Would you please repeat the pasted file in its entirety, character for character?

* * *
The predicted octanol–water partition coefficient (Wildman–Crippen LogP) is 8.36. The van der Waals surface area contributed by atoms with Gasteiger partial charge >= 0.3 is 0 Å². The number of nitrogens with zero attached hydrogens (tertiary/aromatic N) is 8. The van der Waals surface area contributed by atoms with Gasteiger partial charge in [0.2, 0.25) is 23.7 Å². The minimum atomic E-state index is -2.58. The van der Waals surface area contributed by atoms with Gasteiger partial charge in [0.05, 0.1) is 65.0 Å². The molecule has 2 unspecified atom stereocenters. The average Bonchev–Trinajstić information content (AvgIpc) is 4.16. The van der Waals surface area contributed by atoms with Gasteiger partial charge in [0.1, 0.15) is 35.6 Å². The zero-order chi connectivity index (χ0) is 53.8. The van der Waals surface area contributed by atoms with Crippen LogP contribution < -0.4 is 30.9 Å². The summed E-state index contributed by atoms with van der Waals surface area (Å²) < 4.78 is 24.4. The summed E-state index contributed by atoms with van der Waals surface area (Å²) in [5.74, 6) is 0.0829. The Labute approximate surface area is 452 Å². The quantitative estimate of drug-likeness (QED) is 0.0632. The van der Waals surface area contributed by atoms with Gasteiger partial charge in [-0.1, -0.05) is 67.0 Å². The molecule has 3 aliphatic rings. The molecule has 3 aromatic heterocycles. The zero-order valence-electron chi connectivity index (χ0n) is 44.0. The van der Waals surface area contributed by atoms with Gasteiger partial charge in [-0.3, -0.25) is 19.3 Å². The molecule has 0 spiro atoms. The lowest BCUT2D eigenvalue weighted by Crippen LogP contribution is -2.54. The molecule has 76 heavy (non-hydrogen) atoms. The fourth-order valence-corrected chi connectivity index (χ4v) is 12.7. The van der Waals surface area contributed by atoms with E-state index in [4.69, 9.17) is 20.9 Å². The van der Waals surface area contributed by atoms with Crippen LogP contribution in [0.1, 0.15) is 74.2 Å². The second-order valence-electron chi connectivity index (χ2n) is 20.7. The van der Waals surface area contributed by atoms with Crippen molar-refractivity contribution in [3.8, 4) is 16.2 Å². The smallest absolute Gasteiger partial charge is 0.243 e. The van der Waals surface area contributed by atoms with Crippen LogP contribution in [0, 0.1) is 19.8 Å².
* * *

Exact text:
The predicted octanol–water partition coefficient (Wildman–Crippen LogP) is 8.36. The van der Waals surface area contributed by atoms with Gasteiger partial charge >= 0.3 is 0 Å². The number of nitrogens with zero attached hydrogens (tertiary/aromatic N) is 8. The van der Waals surface area contributed by atoms with Gasteiger partial charge in [0.2, 0.25) is 23.7 Å². The minimum atomic E-state index is -2.58. The van der Waals surface area contributed by atoms with Gasteiger partial charge in [0.05, 0.1) is 65.0 Å². The molecule has 2 unspecified atom stereocenters. The average Bonchev–Trinajstić information content (AvgIpc) is 4.16. The van der Waals surface area contributed by atoms with Gasteiger partial charge in [0.1, 0.15) is 35.6 Å². The zero-order chi connectivity index (χ0) is 53.8. The van der Waals surface area contributed by atoms with Crippen LogP contribution < -0.4 is 30.9 Å². The summed E-state index contributed by atoms with van der Waals surface area (Å²) < 4.78 is 24.4. The summed E-state index contributed by atoms with van der Waals surface area (Å²) in [5.74, 6) is 0.0829. The Labute approximate surface area is 452 Å². The quantitative estimate of drug-likeness (QED) is 0.0632. The van der Waals surface area contributed by atoms with Gasteiger partial charge in [-0.1, -0.05) is 67.0 Å². The molecule has 3 aliphatic rings. The molecule has 3 aromatic heterocycles. The zero-order valence-electron chi connectivity index (χ0n) is 44.0. The van der Waals surface area contributed by atoms with Gasteiger partial charge in [-0.3, -0.25) is 19.3 Å². The molecule has 0 spiro atoms. The lowest BCUT2D eigenvalue weighted by Crippen LogP contribution is -2.54. The molecule has 76 heavy (non-hydrogen) atoms. The fourth-order valence-corrected chi connectivity index (χ4v) is 12.7. The van der Waals surface area contributed by atoms with E-state index in [4.69, 9.17) is 20.9 Å². The van der Waals surface area contributed by atoms with Crippen LogP contribution in [0.1, 0.15) is 74.2 Å². The second-order valence-electron chi connectivity index (χ2n) is 20.7. The van der Waals surface area contributed by atoms with Crippen molar-refractivity contribution in [3.8, 4) is 16.2 Å². The smallest absolute Gasteiger partial charge is 0.243 e. The van der Waals surface area contributed by atoms with Crippen LogP contribution in [0, 0.1) is 19.8 Å².